*So, what happened?”  

The usually easygoing Andy sounded a tad anxious, and not simply because he was calling from L.A.’s treacherous 405 freeway,  which, he said, by late afternoon was already a parking  lot.  No, Andy’s angst was for details.  

Earlier in the day, word had spread that a friend of ours had passed suddenly.  The email forwarded among our circle didn’t say much more than a seemingly healthy 47 year-old Tim had died  unexpectedly at  home in Boulder, Colorado.  He and Michelle had moved there  ten years ago, after selling their shares in a Los Angeles restaurant where Tim was chef.

Andy already knew all that.  Like the rest of us, he thought it a crying shame that, just like that, Tim was gone. We were stunned and saddened.  

But Andy,  in his grief and selfish disconsolation, was impatient to know the same thing two other buddies of ours who’d phoned me earlier wanted to know:  HOW did Tim pass?

Call it a stubborn, penitent nod to impermanence or  plain,  ol’ stark fear, but when we who have reached a certain age in life  hear about other people departing around a certain age–okay,  around OUR age–we tend to want to know how those  people went.   

We want to know in hopes that  the  information will somehow offer an indicator as to  where we  stand  in  the menacing  shadow of mortality.  Had he been sick?  Did she have a history of that?  Driven by a foreboding and curiosity  rivaling superstition, we forage for any details that will allow us to take ourselves out of death’s equation.  On Andy’s  shoulders rested the added weight that he and Tim were both 47.  Sometimes,  age is too much to have in common with a  dead man.  

I told Andy I didn’t have any  specifics on Tim’s situation.  Silence. “Well, you know,” he began, ramping up any theory that might separate  him and our friend’s  circumstance, “Timmy been kinda sickly ever since that snakebite  at  Yosemite a couple years ago.   Remember?”  PLEASE, remember. Cosign this.    “After  Yosemite,   anytime I talked to him he was  getting over something.  I think that bite had  something to do with this….”   

Maybe.  Maybe not.   But among my buddies,    complications from a  snake bite–or being dragged off his driveway one morning by wild dogs;  sucked inside a flying saucer or  kidnapped by  the Russian Mafia,  ANYTHING unlikely to happen to most of us–beats the hell out of hearing that Tim suffered a  stroke, succumbed to the Big C  or  any garden variety dread that could happen to just anybody.  Namely one of us.   

It’s what happens when you  grow up: you have friends who pass away.  Sometimes, they’re not old and appear just fine.  Sometimes, they’re your age.  That’s when it feels weird.  It is an emotion that  requires  specialized reconciliation.

My friends and I  don’t  wish  anyone ill.  But if we get news  that someone in our age group is suddenly gone,  inside the second(s) before we hear HOW they went,  there is  absolutely no harm in imagining the cause of death was from trying to cohabit with bears or falling from the roof of a  moving vehicle while declaring themselves “King of the world;” while cooking up a batch of exploding meth or ANY other reckless, stupid shit that I’m not going to  be caught dead doing.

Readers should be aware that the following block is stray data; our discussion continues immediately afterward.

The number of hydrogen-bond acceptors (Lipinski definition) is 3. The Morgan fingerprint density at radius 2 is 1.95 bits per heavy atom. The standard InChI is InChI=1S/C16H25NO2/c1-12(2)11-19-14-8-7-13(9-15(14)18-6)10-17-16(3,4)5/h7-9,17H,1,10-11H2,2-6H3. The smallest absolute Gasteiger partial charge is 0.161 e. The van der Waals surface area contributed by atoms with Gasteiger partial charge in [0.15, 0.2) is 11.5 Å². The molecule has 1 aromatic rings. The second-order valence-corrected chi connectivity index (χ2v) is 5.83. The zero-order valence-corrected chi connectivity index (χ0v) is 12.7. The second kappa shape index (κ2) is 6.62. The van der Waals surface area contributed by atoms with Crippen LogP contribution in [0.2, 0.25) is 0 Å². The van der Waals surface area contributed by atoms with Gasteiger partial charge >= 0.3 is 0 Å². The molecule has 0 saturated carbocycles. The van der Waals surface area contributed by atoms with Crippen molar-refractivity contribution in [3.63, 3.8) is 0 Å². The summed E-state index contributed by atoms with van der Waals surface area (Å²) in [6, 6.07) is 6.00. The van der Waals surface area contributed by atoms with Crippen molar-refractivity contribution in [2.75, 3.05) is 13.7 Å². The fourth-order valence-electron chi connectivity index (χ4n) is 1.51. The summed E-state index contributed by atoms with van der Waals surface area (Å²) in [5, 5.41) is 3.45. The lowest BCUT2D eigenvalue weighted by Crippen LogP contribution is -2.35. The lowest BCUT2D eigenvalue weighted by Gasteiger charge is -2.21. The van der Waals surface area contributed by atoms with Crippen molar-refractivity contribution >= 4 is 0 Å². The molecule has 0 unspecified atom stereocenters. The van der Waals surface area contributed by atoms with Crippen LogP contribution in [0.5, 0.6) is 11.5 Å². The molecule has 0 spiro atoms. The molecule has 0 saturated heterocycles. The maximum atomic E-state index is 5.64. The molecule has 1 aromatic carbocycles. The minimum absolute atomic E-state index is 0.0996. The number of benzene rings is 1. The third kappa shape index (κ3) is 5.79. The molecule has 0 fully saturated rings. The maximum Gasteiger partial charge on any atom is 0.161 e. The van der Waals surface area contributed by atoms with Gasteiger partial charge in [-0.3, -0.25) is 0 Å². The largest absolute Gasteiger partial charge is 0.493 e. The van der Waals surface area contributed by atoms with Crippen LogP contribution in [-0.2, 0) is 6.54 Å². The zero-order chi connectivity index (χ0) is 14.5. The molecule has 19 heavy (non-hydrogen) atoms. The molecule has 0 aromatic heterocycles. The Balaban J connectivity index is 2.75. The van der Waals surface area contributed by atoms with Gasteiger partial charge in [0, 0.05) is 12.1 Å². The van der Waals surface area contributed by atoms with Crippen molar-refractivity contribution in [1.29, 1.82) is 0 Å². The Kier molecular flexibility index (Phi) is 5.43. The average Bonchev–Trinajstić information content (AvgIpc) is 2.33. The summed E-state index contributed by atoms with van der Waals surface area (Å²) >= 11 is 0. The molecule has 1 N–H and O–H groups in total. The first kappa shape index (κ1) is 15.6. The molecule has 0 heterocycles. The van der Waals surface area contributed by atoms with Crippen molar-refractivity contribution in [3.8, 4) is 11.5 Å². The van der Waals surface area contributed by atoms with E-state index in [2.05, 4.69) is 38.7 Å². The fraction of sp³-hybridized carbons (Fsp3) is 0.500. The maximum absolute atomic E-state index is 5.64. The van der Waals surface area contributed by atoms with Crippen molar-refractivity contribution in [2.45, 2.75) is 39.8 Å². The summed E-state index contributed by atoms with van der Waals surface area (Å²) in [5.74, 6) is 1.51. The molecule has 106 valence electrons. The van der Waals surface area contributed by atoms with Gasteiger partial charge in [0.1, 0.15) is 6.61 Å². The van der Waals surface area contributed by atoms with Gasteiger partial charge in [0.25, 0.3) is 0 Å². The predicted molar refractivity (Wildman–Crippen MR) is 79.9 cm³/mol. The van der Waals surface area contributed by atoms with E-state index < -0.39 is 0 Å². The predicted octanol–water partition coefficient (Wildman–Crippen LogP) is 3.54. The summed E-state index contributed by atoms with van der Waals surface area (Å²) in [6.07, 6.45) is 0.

We’re not paranoid.  Most of my contemporaries  have discovered that middle age–a surreal  state that as late as our 30s sounded ancient to us–is pretty cool.  By your 40s, it’s clear:  you’re officially an adult.  You’re going to stay an adult, there is no going back.

Turns out, the subsequent  adventure–the  lessons, revelations and epiphanies–are eye-opening,  enriching, sanctifying.  Middle age just might be the most wonderful part of human life.

However,  middle age is also undeniably the portal to “old.”  And we know what  comes after that.   But while  the ever exalted  “natural causes” sounds like the appropriate way to leave this dimension, we don’t want it happening sooner than what we deem fair.

The older we get, the older the “only”s get, as in, “She was ONLY 68 when she passed.”  By your  40s and 50s,  you  know how fast time flies; you know that 68 is nowhere away.  

Thus,  a  certain age brings on a quiet, instinctual sentry.  You keep an eye on how other middle aged people go.  

Among my group, word of someone’s  sudden  demise can launch  a stampede of   hastily scheduled  doctor exams. Heart attacks are suspect:  how’d that happen to him?  Please, God, let it be crack, and not Haagen-Dazs.  

Indeed, to my posse,  the worst  passings aren’t made of plane crashes or drive bys  (you can wear a parachute and return fire, respectively), but  those that  happen  in the wake of  doing  things designed to keep us alive: “…They said  dude came in from a workout at the gym and just dropped….”  

Of course, the enduring notion is that we should be so busy carving out for ourselves such a healthy and fabulous existence–everyday squeezing the absolute nectar from this  life–that we don’t have to time to fret about its end.   

Try telling that to Andy.  After spending his evening making calls and emails, he  learned that Tim hadn’t met his fate at the end of a lightning bolt or by choking on a sandwich while eating in bed.  Tim gypped us all: according to Michelle, he went peacefully in his sleep.

“In his sleep,”  Andy repeated to himself with a certain disdain after he’d told me.   I understood his frustration.  With no definitive cause of  death on which to hang our perturbation,  exactly what are we to live in fear of?

Andy didn’t take any chances.  The week Tim passed, he gave up pot and got a colonoscopy.  And, just to be safe,  he canceled his membership at the gym.

Steven Ivory’s book, FOOL IN LOVE (Touchstone/Simon & Schuster)  is available at Amazon.com (www.Amazon.com).  Respond to him via STEVRIVORY@AOL.COM